Where did you grow up?
I grew up in Kandy, Sri Lanka. Kandy is considered a sacred city and is well known around the world as it is home to the temple of the Tooth Relic which houses the relic of the tooth of Buddha. Kandy is also a popular tourist destination among the foreigners and the locals living in other parts of the island because of the cool climate, thickly forested hills and many historic landmarks.
During my childhood, my city used to be more laid back in nature. For example, most of the shops would close by 6 pm and most bus services would stop by 7 pm :). So people used to spend more time with their families and enjoy the finer things in life :) I did all my schooling in Kandy and moved to the capital to pursue my degree at the University of Colombo.
Why are you doing a PhD?
I have played around with computers since I was very young and I have always been fascinated about all things related to computing. My eagerness to learn about computing made me pursue a degree in computing. Midway through my degree I got to work on a small scale research project in my university and that experience really made me think that research is what I want to do in future and here I am pursuing a PhD at NUS.
Describe your research and its significance.
Mobile devices are becoming ubiquitous and people are moving from the traditional desktops to mobile devices to carry out their day to day computing tasks. For better performance, limited bandwidth and battery capacity of mobile devices need to be addressed by better power and bandwidth management techniques.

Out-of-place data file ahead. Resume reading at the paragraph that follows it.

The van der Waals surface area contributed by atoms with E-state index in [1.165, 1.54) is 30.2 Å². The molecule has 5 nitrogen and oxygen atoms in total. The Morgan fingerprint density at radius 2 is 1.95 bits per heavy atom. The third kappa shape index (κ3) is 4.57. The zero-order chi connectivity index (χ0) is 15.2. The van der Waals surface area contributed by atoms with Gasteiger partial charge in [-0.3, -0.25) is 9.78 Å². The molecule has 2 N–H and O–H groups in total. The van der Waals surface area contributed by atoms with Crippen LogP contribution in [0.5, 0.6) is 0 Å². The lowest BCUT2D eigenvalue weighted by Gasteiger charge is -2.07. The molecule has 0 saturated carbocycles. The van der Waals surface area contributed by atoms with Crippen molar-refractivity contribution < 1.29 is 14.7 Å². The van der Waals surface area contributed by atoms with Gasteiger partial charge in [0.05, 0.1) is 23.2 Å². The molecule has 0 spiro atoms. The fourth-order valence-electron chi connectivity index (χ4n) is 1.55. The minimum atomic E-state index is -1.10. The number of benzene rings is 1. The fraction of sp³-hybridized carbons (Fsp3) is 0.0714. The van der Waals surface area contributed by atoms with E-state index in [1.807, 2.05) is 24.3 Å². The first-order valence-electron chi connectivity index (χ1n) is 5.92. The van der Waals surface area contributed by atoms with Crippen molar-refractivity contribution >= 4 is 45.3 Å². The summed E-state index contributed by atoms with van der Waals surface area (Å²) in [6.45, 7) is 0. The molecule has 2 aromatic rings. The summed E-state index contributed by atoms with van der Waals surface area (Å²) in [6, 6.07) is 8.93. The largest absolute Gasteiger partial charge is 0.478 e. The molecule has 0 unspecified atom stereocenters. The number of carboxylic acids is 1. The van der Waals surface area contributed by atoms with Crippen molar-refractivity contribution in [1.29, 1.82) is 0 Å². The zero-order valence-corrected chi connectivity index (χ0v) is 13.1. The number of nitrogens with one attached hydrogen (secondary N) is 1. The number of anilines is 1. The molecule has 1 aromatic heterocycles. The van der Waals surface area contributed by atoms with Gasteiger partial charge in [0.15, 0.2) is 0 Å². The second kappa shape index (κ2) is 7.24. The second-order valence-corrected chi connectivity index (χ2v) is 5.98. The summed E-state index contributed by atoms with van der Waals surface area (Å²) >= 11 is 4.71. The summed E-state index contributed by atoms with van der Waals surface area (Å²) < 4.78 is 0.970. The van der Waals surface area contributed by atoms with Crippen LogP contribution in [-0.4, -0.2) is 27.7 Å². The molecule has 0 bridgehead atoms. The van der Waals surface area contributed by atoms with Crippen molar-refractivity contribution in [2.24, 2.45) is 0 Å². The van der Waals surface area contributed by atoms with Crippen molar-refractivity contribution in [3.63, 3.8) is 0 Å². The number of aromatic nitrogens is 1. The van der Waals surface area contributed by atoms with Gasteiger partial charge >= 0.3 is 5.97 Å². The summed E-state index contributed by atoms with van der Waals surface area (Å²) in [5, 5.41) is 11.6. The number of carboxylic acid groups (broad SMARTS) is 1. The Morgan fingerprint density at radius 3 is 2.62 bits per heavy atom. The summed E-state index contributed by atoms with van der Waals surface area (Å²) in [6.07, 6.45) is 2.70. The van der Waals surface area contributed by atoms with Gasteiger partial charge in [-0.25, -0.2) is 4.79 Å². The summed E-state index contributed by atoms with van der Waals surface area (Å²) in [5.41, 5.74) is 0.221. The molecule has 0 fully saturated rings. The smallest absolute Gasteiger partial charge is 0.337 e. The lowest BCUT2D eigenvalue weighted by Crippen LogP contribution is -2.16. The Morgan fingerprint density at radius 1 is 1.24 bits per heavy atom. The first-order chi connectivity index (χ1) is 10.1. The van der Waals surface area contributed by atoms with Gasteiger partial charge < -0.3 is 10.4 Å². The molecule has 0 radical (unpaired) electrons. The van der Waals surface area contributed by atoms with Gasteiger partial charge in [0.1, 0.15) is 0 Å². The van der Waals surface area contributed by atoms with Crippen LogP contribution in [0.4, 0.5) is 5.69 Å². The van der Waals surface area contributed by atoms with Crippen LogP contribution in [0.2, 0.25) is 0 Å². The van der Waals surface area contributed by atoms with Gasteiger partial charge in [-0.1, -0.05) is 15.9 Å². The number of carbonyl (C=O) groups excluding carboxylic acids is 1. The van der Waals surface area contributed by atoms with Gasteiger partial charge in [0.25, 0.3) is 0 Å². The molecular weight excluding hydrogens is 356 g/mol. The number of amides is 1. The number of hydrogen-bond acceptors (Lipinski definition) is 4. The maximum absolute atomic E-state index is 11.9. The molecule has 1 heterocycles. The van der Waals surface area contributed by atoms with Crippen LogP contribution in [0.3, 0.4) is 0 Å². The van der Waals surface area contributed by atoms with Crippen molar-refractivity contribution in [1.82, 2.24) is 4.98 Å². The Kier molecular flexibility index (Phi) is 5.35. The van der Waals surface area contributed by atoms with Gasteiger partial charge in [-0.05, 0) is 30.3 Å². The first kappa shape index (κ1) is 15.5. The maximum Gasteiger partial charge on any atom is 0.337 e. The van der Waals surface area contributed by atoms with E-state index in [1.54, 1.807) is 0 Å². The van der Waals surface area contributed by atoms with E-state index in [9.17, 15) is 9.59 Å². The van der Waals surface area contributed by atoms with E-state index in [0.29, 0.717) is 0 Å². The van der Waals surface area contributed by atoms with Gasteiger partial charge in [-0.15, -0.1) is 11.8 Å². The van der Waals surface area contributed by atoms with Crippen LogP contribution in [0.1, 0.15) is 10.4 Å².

State-of-the-art mobile devices in the market are equipped with multiple communication interfaces such as cellular, WiFi and bluetooth radio. Each interface has different power, radio and data rate characteristics. In brief, my research concentrates on exploring the diversities provided by these interfaces to improve the performance of a mobile device in terms of power consumption and data rates.
In few years, almost everything in the world will be connected to the Internet and as a result, networking in general is going to impact our lives even more than today. Therefore, solutions to most of the interesting problems being researched by the networking community today, will be applied by people on a day to day basis in the next decade.
Describe your SoC experience.
[I enjoy] doing research work with professors who are world class in their research fields. The suggestions, criticisms and the guidance they provide help us to improve our work and follow the right direction. [The most challenging part is] coming up with a research problem which is both interesting and practical.
I work closely with two professors, namely: Prof. Chan Mun Choon who is my adviser and also Prof. Wei Tsang Ooi who is my co-adviser. Both professors are very kind and are always willing to help me in my research work through effective guidance. If someone wants a definition for hard work then they should see how my professors work :). Out of the courses I attended I really enjoyed attending Prof. Chang Ee-Chien’s course as he kept us entertained throughout the class with his witty jokes while delivering the lecture content. During my first semester at NUS I attended a course conducted by Prof. Tulika Mitra. I needed to make up for my low scores during mid-term and had to clear a lot of queries related to the first half of the course content. In spite of her busy schedule, she was kind enough to give me an appointment in which she patiently answered all my queries.
I also used to be a tutor for an introductory networking module for Undergraduate students at SoC. It was a great experience to work with a bunch of very talented students.
What is something most people would be surprised to learn about you?
My grandfather is from Hubei, China. That makes me part Chinese :)
Internet Explorer. LoL.
Favourite sports team?
The Sri Lankan cricket team and the English Rugby Team
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